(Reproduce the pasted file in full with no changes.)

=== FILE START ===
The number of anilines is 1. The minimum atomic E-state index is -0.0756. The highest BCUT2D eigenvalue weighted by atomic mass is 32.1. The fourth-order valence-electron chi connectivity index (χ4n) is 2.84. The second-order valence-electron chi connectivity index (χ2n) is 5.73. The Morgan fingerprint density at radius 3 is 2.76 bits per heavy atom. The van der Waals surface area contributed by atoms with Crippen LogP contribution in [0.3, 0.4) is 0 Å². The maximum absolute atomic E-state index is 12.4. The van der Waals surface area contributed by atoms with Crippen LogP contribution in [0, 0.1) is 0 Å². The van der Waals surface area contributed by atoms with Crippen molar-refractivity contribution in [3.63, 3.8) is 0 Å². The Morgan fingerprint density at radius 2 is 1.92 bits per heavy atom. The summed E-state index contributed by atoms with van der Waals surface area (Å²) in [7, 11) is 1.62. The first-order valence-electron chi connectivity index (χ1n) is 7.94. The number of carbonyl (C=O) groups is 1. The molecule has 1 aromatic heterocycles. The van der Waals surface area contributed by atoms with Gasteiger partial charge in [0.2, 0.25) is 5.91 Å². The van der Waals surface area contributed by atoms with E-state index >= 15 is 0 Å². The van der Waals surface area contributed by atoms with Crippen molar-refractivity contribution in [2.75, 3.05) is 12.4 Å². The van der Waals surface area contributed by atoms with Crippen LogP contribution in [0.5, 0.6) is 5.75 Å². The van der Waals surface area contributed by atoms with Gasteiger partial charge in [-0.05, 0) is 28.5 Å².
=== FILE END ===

The number of anilines is 1. The minimum atomic E-state index is -0.0756. The highest BCUT2D eigenvalue weighted by atomic mass is 32.1. The fourth-order valence-electron chi connectivity index (χ4n) is 2.84. The second-order valence-electron chi connectivity index (χ2n) is 5.73. The Morgan fingerprint density at radius 3 is 2.76 bits per heavy atom. The van der Waals surface area contributed by atoms with Crippen LogP contribution in [0.3, 0.4) is 0 Å². The maximum absolute atomic E-state index is 12.4. The van der Waals surface area contributed by atoms with Crippen LogP contribution in [0, 0.1) is 0 Å². The van der Waals surface area contributed by atoms with Crippen molar-refractivity contribution in [3.63, 3.8) is 0 Å². The Morgan fingerprint density at radius 2 is 1.92 bits per heavy atom. The summed E-state index contributed by atoms with van der Waals surface area (Å²) in [7, 11) is 1.62. The first-order valence-electron chi connectivity index (χ1n) is 7.94. The number of carbonyl (C=O) groups is 1. The molecule has 1 aromatic heterocycles. The van der Waals surface area contributed by atoms with Gasteiger partial charge in [0.2, 0.25) is 5.91 Å². The van der Waals surface area contributed by atoms with E-state index >= 15 is 0 Å². The van der Waals surface area contributed by atoms with Crippen molar-refractivity contribution in [2.75, 3.05) is 12.4 Å². The van der Waals surface area contributed by atoms with Crippen LogP contribution in [0.5, 0.6) is 5.75 Å². The van der Waals surface area contributed by atoms with Gasteiger partial charge in [-0.05, 0) is 28.5 Å².